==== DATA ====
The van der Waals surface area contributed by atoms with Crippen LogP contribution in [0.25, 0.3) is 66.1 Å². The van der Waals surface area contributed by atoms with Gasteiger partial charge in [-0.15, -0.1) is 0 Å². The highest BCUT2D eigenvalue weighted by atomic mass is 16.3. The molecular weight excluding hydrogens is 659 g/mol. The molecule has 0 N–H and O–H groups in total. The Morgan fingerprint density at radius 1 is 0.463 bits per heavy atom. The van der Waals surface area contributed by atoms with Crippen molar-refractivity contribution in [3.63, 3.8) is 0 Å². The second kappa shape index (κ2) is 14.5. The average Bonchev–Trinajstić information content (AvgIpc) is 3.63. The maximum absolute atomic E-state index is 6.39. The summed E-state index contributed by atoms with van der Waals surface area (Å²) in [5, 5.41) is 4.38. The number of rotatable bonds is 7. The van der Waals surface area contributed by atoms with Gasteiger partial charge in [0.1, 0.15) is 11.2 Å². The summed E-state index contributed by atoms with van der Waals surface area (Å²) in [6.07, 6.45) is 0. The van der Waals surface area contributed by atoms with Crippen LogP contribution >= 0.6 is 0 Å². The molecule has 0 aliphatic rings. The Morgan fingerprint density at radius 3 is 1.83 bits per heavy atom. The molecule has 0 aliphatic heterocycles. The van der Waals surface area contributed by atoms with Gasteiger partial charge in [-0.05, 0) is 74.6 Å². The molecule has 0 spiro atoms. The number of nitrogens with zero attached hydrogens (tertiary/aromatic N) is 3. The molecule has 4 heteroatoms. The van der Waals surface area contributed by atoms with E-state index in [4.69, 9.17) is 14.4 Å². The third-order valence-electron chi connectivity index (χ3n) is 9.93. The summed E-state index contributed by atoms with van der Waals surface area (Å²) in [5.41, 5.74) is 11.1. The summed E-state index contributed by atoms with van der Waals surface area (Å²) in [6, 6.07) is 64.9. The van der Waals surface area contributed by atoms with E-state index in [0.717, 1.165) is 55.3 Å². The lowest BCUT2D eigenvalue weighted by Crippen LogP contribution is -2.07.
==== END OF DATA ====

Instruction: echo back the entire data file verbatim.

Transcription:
The van der Waals surface area contributed by atoms with Crippen LogP contribution in [0.25, 0.3) is 66.1 Å². The van der Waals surface area contributed by atoms with Gasteiger partial charge in [-0.15, -0.1) is 0 Å². The highest BCUT2D eigenvalue weighted by atomic mass is 16.3. The molecular weight excluding hydrogens is 659 g/mol. The molecule has 0 N–H and O–H groups in total. The Morgan fingerprint density at radius 1 is 0.463 bits per heavy atom. The van der Waals surface area contributed by atoms with Crippen molar-refractivity contribution in [3.63, 3.8) is 0 Å². The second kappa shape index (κ2) is 14.5. The average Bonchev–Trinajstić information content (AvgIpc) is 3.63. The maximum absolute atomic E-state index is 6.39. The summed E-state index contributed by atoms with van der Waals surface area (Å²) in [5, 5.41) is 4.38. The number of rotatable bonds is 7. The van der Waals surface area contributed by atoms with Gasteiger partial charge in [0.1, 0.15) is 11.2 Å². The summed E-state index contributed by atoms with van der Waals surface area (Å²) in [6.07, 6.45) is 0. The van der Waals surface area contributed by atoms with Crippen LogP contribution >= 0.6 is 0 Å². The molecule has 0 aliphatic rings. The Morgan fingerprint density at radius 3 is 1.83 bits per heavy atom. The molecule has 0 aliphatic heterocycles. The van der Waals surface area contributed by atoms with Gasteiger partial charge in [-0.05, 0) is 74.6 Å². The molecule has 0 spiro atoms. The number of nitrogens with zero attached hydrogens (tertiary/aromatic N) is 3. The molecule has 4 heteroatoms. The van der Waals surface area contributed by atoms with E-state index in [4.69, 9.17) is 14.4 Å². The third-order valence-electron chi connectivity index (χ3n) is 9.93. The summed E-state index contributed by atoms with van der Waals surface area (Å²) in [5.41, 5.74) is 11.1. The summed E-state index contributed by atoms with van der Waals surface area (Å²) in [6, 6.07) is 64.9. The van der Waals surface area contributed by atoms with E-state index in [0.717, 1.165) is 55.3 Å². The lowest BCUT2D eigenvalue weighted by Crippen LogP contribution is -2.07.